Combine field-level error text with a page-level error message

This is particularly important for accessibility. If someone is using a screenreader to navigate the page, a digest of errors at the top of the page will help them understand which fields need fixing. Including anchor links to the invalid fields will allow them to find and fix the error without re-navigating the entire form.

Be descriptive with error text

Tell the user what caused the error and how to correct it.

Validate fields before the user submits

Check for errors as the user fills out the form (e.g., using javascript) and provide inline messaging with instructions for how to correct the error.

Also consider including affirmative inline validation (such as green checkmarks) for required text fields, especially those that require specific formats or character counts, such as Zip Codes and passwords.

Saving progress

If the average time to complete a form is more than you can reasonably expect your users to spend in a single session, then you need to provide a way for them to save their progress.

The same goes if the session is likely to be interrupted for some reason. For example, if the user is suddenly asked for information which they might not have immediately on hand (a way to mitigate this is to warn users if they’re going to be asked for that kind of information). Another example is that the user might start a form on their mobile device and want to continue filling it out on their desktop computer.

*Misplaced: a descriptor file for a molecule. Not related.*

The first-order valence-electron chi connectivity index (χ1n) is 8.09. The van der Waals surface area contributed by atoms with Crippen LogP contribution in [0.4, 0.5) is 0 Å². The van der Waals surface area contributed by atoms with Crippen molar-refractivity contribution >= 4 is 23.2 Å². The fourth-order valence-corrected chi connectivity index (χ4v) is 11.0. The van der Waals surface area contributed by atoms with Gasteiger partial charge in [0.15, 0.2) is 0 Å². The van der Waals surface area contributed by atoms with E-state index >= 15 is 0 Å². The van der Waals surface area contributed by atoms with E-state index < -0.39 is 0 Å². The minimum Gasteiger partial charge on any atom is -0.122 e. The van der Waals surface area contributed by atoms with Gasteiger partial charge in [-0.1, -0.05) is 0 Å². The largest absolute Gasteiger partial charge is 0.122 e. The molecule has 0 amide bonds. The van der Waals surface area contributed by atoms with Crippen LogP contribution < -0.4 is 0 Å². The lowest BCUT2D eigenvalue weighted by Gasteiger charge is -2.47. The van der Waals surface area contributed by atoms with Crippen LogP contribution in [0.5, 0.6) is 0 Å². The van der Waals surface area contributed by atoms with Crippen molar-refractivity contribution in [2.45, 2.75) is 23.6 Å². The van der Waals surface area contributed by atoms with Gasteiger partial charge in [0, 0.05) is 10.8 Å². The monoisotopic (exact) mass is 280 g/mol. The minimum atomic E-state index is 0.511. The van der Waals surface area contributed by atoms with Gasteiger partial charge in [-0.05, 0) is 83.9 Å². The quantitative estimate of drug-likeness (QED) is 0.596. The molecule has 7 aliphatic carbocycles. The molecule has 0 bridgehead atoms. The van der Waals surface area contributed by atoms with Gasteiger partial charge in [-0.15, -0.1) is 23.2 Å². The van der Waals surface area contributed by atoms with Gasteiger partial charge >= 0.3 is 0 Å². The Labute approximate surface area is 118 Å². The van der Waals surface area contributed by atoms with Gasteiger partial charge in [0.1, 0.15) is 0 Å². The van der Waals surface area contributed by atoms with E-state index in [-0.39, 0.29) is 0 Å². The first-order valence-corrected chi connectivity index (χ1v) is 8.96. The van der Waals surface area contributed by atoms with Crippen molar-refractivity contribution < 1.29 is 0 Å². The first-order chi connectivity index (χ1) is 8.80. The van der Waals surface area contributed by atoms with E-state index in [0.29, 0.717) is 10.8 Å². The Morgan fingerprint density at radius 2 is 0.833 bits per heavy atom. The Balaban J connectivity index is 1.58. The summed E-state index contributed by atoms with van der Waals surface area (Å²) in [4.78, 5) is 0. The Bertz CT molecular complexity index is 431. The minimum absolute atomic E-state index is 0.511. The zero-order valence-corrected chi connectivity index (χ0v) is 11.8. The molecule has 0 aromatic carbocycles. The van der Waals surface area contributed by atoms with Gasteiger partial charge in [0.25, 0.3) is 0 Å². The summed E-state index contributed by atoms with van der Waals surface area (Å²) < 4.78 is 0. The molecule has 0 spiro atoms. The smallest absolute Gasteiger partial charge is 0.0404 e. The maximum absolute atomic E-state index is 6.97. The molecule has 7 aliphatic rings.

Setting expectations

The further in to a form someone gets, the more time they have invested in it and the greater their annoyance if they have to abandon it for some reason.

Be honest about what you’re offering users, and what you’re not offering them. In particular, people need to know up front about any:

  • Costs involved
  • Waiting periods or delays
  • Uncommon or hard-to-find infomation they’ll need to provide
  • Constraints on who can complete the form (age, nationality etc)
  • Equipment that will be required (e.g., a printer)
  • Non-digital parts of the form

Use common sense, though. Don’t try to make everyone read a page of terms and conditions before they start (they won’t).

The best approach is to meet (or exceed) people’s expectations. For example, if your delivery times are typical and you accept all the usual payment methods then you won’t need to warn everyone about them up front.

Keeping it simple

Every request for information from the user:

  • Requires additional physical and cognitive effort
  • Creates another opportunity for them to get something ‘wrong’
  • Increases the time it takes to complete the form
  • Increases the perception that the service is invasive
  • Increases the risk that users will give up or fail to submit your form

Asking for information because ‘it might be useful’ or ‘it helps with our record keeping’ should be considered against all of these factors.


This guide on effective forms has been adapted from the guide Designing transactions in the GOV.UK Government Service Design Manual, which is licensed under the Open Government License v2.0.